by Susan Harris
The violet flowers were no more, the foliage was looking ratty, and it was time to prune these Spiderworts (Tradescantia virginiana) and prune ’em hard. With any luck, they’ll grow new foliage and look good again in a couple of weeks or so. Anyway, it beats letting them look ratty for the rest of the season.
But while they have their new haircuts it’s a great time to also divide the two larger clumps in order to cover some bare ground in my perennial border and simply produce a larger, fuller mass of this perennial favorite of mine.
How to Divide Spiderworts, Hostas, Tall Sedums, Liriope, etc.
1. Dig up completely, as in the picture above.
2. Slice through the root mass with a knife to produce good-sized chunks. My favorite perennial-dividing knives are steak knives from the dollar store – 4 for a dollar. They gradually get dull, so I have to buy another 4-pack every few years but it’s still the cheapest tool in the shed. All the perennials listed above are easy to cut through but none easier than this Spiderwort, which I’d never divided before. After the first slice I declared aloud: “Cuts like buttah” (with apologies to a famous Saturday Night Live sketch).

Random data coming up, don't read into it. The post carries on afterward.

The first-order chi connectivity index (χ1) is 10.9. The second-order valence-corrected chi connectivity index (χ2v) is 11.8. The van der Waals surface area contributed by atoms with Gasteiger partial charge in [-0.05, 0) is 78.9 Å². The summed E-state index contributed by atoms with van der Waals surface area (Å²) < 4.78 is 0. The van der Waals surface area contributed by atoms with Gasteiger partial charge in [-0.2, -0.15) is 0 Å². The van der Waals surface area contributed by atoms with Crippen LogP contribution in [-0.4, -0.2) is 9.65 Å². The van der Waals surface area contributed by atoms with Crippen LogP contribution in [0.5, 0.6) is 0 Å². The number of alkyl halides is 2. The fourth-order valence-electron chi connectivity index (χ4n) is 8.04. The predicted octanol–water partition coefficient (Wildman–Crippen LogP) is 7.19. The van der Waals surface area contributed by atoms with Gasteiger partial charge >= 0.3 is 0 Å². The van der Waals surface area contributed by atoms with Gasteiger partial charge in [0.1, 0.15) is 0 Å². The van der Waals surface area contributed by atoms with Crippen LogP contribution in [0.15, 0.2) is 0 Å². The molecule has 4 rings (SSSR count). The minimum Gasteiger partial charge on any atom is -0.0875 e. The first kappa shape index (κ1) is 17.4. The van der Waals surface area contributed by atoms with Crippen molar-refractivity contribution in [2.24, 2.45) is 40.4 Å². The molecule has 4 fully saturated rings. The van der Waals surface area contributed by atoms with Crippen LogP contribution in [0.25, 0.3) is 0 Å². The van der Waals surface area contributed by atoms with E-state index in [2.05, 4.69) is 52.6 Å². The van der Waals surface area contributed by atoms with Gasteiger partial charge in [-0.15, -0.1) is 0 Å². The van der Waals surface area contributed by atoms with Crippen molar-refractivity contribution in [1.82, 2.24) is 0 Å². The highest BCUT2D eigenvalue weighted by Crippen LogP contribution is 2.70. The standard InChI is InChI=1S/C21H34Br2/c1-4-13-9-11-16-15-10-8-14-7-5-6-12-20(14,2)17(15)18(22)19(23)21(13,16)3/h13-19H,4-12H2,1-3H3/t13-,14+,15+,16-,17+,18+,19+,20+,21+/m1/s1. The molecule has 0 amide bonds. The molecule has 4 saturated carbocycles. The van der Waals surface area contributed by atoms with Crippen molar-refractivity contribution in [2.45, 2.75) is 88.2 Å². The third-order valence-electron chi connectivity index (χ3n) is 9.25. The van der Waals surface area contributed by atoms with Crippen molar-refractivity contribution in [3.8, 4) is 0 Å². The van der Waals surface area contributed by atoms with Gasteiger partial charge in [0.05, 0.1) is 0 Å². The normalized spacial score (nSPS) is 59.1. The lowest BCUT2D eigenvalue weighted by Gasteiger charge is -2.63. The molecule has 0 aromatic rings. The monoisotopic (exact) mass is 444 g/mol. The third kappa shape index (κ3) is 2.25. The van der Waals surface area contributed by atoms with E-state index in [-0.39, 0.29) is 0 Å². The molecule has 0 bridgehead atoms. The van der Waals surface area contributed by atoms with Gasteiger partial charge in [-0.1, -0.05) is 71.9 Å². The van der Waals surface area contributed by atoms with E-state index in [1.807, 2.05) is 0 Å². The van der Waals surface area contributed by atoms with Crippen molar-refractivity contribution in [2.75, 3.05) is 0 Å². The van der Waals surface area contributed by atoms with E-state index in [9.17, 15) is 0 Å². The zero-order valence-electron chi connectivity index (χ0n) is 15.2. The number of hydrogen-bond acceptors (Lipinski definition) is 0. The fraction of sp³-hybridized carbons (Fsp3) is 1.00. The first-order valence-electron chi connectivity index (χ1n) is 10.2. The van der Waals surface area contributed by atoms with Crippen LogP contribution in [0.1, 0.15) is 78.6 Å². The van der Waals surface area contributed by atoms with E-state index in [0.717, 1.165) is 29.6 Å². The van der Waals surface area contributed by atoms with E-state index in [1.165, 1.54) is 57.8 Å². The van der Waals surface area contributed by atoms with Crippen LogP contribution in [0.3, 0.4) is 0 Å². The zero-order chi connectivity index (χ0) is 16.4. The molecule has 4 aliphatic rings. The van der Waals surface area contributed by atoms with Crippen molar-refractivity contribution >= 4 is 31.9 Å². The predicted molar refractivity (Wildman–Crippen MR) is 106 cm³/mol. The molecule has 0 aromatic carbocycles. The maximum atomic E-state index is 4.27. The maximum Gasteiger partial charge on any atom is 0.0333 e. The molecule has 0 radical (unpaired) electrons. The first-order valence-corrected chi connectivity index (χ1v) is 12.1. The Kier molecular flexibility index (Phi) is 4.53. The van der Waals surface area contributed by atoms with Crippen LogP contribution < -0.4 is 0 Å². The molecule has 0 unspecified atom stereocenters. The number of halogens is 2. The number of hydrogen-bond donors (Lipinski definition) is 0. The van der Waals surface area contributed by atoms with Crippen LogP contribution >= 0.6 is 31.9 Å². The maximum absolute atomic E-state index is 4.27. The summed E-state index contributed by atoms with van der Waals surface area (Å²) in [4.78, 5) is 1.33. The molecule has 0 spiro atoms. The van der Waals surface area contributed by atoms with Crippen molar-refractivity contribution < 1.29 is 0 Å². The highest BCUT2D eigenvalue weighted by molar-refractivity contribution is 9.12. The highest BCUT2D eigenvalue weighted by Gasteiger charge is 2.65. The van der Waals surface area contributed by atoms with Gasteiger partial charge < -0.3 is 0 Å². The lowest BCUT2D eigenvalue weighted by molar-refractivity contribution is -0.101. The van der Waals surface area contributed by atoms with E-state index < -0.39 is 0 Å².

3. Place the new divisions in the garden where you want them, then step away from those plants! Literally – step back so you can check to make sure that’s where you want them. (This step is especially important for plants that are harder to replant – like trees and shrubs. unfortunately, it’s a step I’ve sometimes ignored it in my haste.)
4. Plant, and mulch around them.
5. Water well. In this heat, I’ll keep watering daily for a few days, then keep an eye on them for the rest of the season. Mid-summer is a terrible time to move or divide anything, but I think these guys will survive – thanks to good watering and the severe haircut they’d already received. That’ll keep them from losing lots of moisture through the leaves.